Two weeks ago, a person on Twitter asked Tesla CEO Elon Musk to bring back the Enhanced Autopilot package as a sort of middle ground between standard Autopilot and the “Full Self-Driving” package. Musk responded with “OK,” and now, it’s back.
Don’t forget that, despite the name of Tesla’s feature, there are no self-driving cars on sale today.
Tesla this week reintroduced the Enhanced Autopilot package for its electric cars. This optional upgrade, which will cost $6,000, builds upon the standard Autopilot driver-assistance suite by adding automatic lane changes, automatic parking assist and automated vehicle retrieval (also known as Summon and Smart Summon). It also includes Navigate on Autopilot, which combines various driver assists to help control the vehicle from on-ramp to off-ramp.
Tesla has reshuffled its driver aids a number of times. Enhanced Autopilot used to function as the precursor to the “Full Self-Driving” option, which picked up most of its features when the mid-level offering was eventually dropped, with the rest going to basic Autopilot. The “Full Self-Driving” option remains, and it’s still $12,000, but its complement of features has been dramatically reduced. Now, on Tesla’s site, it says the package offers “traffic light and stop sign control” in addition to what Enhanced Autopilot offers, and in the future, it hopes to add automated steering on city streets.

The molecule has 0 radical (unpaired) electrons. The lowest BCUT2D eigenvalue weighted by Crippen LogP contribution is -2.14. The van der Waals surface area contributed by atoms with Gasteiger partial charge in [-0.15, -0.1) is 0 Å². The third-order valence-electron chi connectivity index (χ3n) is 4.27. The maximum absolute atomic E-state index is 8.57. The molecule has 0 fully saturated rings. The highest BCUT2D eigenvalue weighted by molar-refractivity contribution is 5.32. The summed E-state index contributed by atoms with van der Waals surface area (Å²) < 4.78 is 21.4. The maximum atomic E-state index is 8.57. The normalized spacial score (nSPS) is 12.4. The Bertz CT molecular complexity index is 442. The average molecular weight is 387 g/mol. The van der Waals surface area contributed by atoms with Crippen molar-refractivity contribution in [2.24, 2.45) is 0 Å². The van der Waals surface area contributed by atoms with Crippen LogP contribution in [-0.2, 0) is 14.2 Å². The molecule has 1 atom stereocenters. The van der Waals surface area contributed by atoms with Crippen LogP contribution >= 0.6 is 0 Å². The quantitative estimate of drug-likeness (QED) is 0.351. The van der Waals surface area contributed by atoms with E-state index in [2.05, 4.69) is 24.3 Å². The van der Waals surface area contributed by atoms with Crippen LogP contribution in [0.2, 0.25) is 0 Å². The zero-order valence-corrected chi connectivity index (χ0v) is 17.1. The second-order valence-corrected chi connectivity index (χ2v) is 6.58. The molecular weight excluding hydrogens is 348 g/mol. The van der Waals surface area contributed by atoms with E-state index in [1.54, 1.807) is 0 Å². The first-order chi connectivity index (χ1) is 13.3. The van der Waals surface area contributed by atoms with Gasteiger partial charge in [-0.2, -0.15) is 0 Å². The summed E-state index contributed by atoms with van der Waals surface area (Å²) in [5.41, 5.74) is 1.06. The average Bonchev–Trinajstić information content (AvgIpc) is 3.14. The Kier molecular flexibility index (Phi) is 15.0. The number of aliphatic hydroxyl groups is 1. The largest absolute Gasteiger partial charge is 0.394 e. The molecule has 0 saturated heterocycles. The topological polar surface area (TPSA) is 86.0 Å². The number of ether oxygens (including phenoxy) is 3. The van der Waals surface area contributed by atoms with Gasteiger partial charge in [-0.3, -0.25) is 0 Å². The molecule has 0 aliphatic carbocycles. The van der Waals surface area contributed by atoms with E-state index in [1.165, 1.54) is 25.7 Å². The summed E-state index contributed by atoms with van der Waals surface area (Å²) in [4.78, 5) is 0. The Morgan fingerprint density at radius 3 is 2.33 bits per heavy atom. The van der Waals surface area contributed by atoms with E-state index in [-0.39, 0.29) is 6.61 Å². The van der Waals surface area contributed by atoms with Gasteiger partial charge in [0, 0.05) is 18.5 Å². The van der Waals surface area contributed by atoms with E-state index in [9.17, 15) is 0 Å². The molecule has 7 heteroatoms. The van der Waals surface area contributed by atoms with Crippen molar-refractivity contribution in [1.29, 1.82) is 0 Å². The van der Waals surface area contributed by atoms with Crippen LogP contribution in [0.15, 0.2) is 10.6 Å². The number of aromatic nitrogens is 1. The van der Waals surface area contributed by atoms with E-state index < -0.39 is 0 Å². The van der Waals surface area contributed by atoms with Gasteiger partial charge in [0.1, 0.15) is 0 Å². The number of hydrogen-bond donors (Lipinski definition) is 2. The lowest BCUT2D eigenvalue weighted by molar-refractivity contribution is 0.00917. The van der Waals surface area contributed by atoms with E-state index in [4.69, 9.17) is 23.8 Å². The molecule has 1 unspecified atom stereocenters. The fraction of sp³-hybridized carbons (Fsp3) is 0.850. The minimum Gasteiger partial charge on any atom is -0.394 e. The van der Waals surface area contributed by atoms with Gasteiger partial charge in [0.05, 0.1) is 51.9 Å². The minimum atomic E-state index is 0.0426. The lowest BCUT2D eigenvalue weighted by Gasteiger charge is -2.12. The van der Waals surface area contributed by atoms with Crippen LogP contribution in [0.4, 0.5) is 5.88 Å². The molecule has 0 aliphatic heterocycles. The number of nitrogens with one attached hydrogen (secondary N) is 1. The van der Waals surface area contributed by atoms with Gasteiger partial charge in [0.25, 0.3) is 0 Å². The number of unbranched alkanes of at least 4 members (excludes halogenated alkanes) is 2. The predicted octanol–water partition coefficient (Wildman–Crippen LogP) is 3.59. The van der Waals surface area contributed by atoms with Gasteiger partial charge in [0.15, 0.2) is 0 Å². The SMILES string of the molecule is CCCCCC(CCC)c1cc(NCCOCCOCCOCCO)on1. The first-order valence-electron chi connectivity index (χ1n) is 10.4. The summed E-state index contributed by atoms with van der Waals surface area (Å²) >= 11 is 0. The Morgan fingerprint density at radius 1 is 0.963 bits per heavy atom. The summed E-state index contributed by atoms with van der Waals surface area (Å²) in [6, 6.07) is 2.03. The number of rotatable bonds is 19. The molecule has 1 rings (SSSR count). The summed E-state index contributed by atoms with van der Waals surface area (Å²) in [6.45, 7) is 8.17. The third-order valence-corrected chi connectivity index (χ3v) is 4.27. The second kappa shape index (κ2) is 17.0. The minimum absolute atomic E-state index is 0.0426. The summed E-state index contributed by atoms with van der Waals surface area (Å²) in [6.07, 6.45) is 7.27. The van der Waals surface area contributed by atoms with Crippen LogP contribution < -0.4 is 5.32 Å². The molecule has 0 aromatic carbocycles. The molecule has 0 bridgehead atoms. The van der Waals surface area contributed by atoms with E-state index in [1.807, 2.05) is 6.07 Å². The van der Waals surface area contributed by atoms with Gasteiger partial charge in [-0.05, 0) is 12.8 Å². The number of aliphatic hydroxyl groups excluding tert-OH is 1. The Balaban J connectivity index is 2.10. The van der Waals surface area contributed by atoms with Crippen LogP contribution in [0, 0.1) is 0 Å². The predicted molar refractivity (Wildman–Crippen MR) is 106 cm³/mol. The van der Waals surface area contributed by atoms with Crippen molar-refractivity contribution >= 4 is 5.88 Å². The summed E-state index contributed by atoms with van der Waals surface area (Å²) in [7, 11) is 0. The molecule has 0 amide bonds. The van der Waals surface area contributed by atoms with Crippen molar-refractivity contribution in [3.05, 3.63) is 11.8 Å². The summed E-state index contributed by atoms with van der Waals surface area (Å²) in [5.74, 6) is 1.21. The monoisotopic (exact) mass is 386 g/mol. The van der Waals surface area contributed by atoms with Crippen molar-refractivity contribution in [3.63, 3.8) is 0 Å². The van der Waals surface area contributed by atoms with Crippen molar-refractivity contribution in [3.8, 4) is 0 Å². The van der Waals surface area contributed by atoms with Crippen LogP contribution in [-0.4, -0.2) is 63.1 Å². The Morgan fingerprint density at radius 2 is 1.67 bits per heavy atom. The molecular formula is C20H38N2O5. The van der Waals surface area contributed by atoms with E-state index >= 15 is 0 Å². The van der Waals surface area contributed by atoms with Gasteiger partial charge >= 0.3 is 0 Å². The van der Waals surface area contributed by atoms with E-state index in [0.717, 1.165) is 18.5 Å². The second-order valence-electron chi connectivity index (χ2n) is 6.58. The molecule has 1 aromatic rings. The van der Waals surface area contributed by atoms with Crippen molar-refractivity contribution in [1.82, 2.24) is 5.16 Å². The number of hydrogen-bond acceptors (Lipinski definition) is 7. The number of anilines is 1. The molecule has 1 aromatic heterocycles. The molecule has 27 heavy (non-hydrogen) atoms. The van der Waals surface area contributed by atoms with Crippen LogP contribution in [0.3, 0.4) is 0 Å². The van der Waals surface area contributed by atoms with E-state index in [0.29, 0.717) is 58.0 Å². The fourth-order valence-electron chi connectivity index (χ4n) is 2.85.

Now, let’s throw out a couple disclaimers here. Like Autopilot, Enhanced Autopilot is a system that requires the driver to give their full attention to the road during its operation. Handsfree does not mean brain-free. Even “Full Self-Driving,” which is still in beta, requires owners to be cognizant of their surroundings at all times in case the driver needs to retake control at a moment’s notice. No car currently offered for sale can be referred to as self-driving.
Tesla does not operate a public relations team and thus could not be reached for comment.
Tesla’s suite of driver-assistance features has put the company in the spotlight recently, and not in the most ideal ways. In early June, NHTSA asked Tesla to respond to a series of questions regarding reports of phantom braking on Autopilot-equipped vehicles, where the cars may engage the brakes apropos of nothing. One week later, NHTSA expanded its probe into crashes where Autopilot was involved to cover some 830,000 vehicles.
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